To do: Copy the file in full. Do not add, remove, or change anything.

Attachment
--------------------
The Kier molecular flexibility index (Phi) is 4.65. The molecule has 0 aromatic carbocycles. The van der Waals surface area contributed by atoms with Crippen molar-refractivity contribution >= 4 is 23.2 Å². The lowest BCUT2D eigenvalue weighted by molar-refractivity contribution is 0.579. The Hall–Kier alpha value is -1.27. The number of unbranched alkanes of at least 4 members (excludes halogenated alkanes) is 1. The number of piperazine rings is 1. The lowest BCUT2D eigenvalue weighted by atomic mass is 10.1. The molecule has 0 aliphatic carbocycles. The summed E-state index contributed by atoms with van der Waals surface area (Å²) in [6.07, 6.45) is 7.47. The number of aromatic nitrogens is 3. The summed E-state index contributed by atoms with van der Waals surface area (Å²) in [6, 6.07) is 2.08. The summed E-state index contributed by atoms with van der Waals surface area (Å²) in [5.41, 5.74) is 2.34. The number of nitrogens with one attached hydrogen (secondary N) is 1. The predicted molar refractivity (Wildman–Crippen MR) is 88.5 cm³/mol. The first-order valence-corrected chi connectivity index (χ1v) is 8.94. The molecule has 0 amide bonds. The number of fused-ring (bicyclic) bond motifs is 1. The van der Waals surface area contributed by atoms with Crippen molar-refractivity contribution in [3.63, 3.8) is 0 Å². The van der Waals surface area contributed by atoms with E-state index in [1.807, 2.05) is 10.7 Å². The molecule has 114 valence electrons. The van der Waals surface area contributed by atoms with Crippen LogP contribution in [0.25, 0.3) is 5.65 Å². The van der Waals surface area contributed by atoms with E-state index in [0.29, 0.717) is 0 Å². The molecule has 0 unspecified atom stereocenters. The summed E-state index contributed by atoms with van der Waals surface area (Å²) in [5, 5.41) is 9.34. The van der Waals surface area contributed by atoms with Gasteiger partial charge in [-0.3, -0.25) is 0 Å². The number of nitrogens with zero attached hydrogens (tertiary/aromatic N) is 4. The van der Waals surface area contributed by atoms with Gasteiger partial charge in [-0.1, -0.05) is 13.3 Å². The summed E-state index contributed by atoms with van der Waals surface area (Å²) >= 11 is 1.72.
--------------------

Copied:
The Kier molecular flexibility index (Phi) is 4.65. The molecule has 0 aromatic carbocycles. The van der Waals surface area contributed by atoms with Crippen molar-refractivity contribution >= 4 is 23.2 Å². The lowest BCUT2D eigenvalue weighted by molar-refractivity contribution is 0.579. The Hall–Kier alpha value is -1.27. The number of unbranched alkanes of at least 4 members (excludes halogenated alkanes) is 1. The number of piperazine rings is 1. The lowest BCUT2D eigenvalue weighted by atomic mass is 10.1. The molecule has 0 aliphatic carbocycles. The summed E-state index contributed by atoms with van der Waals surface area (Å²) in [6.07, 6.45) is 7.47. The number of aromatic nitrogens is 3. The summed E-state index contributed by atoms with van der Waals surface area (Å²) in [6, 6.07) is 2.08. The summed E-state index contributed by atoms with van der Waals surface area (Å²) in [5.41, 5.74) is 2.34. The number of nitrogens with one attached hydrogen (secondary N) is 1. The predicted molar refractivity (Wildman–Crippen MR) is 88.5 cm³/mol. The first-order valence-corrected chi connectivity index (χ1v) is 8.94. The molecule has 0 amide bonds. The number of fused-ring (bicyclic) bond motifs is 1. The van der Waals surface area contributed by atoms with Crippen molar-refractivity contribution in [3.63, 3.8) is 0 Å². The van der Waals surface area contributed by atoms with E-state index in [1.807, 2.05) is 10.7 Å². The molecule has 114 valence electrons. The van der Waals surface area contributed by atoms with Crippen LogP contribution in [0.25, 0.3) is 5.65 Å². The van der Waals surface area contributed by atoms with E-state index in [0.29, 0.717) is 0 Å². The molecule has 0 unspecified atom stereocenters. The summed E-state index contributed by atoms with van der Waals surface area (Å²) in [5, 5.41) is 9.34. The van der Waals surface area contributed by atoms with Gasteiger partial charge in [-0.3, -0.25) is 0 Å². The number of nitrogens with zero attached hydrogens (tertiary/aromatic N) is 4. The van der Waals surface area contributed by atoms with Gasteiger partial charge in [-0.1, -0.05) is 13.3 Å². The summed E-state index contributed by atoms with van der Waals surface area (Å²) >= 11 is 1.72.